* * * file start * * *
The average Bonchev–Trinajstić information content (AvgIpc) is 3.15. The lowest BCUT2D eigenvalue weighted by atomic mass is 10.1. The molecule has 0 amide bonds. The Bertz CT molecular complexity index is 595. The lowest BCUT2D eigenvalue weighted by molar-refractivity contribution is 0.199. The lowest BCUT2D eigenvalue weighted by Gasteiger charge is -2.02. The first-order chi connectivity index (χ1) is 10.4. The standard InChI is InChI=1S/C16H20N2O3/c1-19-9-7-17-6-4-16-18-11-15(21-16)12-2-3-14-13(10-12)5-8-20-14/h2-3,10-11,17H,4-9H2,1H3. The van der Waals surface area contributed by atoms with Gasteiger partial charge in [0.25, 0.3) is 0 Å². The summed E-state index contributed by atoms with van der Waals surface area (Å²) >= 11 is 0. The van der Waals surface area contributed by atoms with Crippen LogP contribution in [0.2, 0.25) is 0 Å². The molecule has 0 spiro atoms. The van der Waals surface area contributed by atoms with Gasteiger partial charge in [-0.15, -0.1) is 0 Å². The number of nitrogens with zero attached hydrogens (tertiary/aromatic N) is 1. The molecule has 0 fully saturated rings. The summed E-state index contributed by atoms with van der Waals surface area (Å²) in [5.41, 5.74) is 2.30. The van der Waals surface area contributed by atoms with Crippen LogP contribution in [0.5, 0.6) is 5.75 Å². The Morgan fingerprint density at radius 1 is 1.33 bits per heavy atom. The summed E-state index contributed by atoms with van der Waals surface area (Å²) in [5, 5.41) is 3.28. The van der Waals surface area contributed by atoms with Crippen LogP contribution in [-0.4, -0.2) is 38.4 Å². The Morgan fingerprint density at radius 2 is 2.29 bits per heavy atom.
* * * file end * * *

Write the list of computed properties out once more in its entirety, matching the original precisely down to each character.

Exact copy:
The average Bonchev–Trinajstić information content (AvgIpc) is 3.15. The lowest BCUT2D eigenvalue weighted by atomic mass is 10.1. The molecule has 0 amide bonds. The Bertz CT molecular complexity index is 595. The lowest BCUT2D eigenvalue weighted by molar-refractivity contribution is 0.199. The lowest BCUT2D eigenvalue weighted by Gasteiger charge is -2.02. The first-order chi connectivity index (χ1) is 10.4. The standard InChI is InChI=1S/C16H20N2O3/c1-19-9-7-17-6-4-16-18-11-15(21-16)12-2-3-14-13(10-12)5-8-20-14/h2-3,10-11,17H,4-9H2,1H3. The van der Waals surface area contributed by atoms with Gasteiger partial charge in [0.25, 0.3) is 0 Å². The summed E-state index contributed by atoms with van der Waals surface area (Å²) >= 11 is 0. The van der Waals surface area contributed by atoms with Crippen LogP contribution in [0.2, 0.25) is 0 Å². The molecule has 0 spiro atoms. The van der Waals surface area contributed by atoms with Gasteiger partial charge in [-0.15, -0.1) is 0 Å². The number of nitrogens with zero attached hydrogens (tertiary/aromatic N) is 1. The molecule has 0 fully saturated rings. The summed E-state index contributed by atoms with van der Waals surface area (Å²) in [5.41, 5.74) is 2.30. The van der Waals surface area contributed by atoms with Crippen LogP contribution in [0.5, 0.6) is 5.75 Å². The Morgan fingerprint density at radius 1 is 1.33 bits per heavy atom. The summed E-state index contributed by atoms with van der Waals surface area (Å²) in [5, 5.41) is 3.28. The van der Waals surface area contributed by atoms with Crippen LogP contribution in [-0.4, -0.2) is 38.4 Å². The Morgan fingerprint density at radius 2 is 2.29 bits per heavy atom.